In light air it is very important to keep the boat moving. If the boat stalls a great deal of ground will be lost. As the boat gains speed it becomes much easier to gain height. It will be much easier to avoid tight situations and recover from tactical mistakes.
Wind should flow easily around the sail in light air. The draft should be set at 45 percent with a depth of approximately just over one hands length at the boom cleat (8 inches). The mast needs bend in order to reduce the fullness at the luff of the sail. The kicker can reduce the fullness and hooked leech by forcing the boom into the mast causing the mast to bend. The mainsheet should be sheeted between 4 inches and 1 foot between the blocks until the wind picks up enough to sit out over the gunwale. Then the main can be sheeted in block to block. The kicker should be on enough to take the tension out of the mainsheet. This also reduces the tension on the traveler allowing the boom to remain in the correct position. The traveler block should be touching the leeward traveler fairlead. This ensures that the boat is being propelled forward efficiently. A small amount of cunningham can be used to pull out large creases in the sail.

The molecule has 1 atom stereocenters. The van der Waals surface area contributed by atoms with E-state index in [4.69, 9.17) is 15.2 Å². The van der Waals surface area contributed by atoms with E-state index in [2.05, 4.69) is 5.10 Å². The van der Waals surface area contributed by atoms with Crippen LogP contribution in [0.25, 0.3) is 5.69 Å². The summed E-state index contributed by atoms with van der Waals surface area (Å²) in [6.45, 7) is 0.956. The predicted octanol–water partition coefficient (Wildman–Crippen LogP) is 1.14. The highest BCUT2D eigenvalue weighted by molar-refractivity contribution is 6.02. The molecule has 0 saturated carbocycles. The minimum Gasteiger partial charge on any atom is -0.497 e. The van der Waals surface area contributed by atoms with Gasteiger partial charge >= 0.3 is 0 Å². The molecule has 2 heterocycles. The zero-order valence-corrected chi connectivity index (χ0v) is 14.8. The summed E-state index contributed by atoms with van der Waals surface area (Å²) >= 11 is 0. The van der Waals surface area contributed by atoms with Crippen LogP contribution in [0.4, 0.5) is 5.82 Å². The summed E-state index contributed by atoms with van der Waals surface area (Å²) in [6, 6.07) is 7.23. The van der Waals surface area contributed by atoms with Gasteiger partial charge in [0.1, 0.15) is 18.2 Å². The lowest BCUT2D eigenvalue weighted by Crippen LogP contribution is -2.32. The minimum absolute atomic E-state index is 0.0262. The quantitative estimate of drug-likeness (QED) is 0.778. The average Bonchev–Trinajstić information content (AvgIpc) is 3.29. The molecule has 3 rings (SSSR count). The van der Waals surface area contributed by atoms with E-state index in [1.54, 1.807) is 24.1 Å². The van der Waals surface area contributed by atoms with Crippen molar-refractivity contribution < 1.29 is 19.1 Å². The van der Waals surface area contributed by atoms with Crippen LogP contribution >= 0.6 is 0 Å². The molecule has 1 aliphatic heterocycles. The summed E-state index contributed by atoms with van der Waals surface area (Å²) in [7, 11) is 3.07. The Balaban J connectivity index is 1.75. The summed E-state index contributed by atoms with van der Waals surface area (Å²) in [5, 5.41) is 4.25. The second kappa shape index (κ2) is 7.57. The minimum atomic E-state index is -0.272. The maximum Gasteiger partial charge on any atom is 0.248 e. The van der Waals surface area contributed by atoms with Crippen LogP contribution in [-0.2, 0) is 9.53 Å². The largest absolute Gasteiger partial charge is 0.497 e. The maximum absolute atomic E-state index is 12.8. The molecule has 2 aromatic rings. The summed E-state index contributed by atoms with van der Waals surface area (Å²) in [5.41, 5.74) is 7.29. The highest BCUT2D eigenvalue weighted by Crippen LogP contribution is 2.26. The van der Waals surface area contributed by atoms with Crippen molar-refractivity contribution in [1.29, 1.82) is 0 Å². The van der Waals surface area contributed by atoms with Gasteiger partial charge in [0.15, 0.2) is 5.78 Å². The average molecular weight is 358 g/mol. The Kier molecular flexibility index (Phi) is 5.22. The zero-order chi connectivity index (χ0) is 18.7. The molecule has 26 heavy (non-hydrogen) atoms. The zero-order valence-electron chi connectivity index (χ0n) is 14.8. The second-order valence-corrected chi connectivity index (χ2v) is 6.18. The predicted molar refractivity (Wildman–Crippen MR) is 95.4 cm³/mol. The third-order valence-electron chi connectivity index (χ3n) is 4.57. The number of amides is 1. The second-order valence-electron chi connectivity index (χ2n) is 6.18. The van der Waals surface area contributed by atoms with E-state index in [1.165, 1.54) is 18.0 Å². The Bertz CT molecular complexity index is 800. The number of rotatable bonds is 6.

The sailor should sit forward in the cockpit so that the transom is out of the water. This reduces the drag caused by the trailing edge. Any movements should be fluid and gentle. Abrupt movements will disturb the wind flow over the sail and water flow over the blades. If the boat stalls, bear away slightly allowing pressure to build in the rig. Pulling the boat flat by leaning the upper body back and aft will accelerate the boat. Once the boat is up to speed in flat water, let the boat sail itself with as little input as possible. The boat should be sailed completely flat which will keep the rig fully powered.
In choppy conditions, keep the boat moving at all times. Maintaining a slight leeward heel in choppy conditions will improve the feel on the rudder.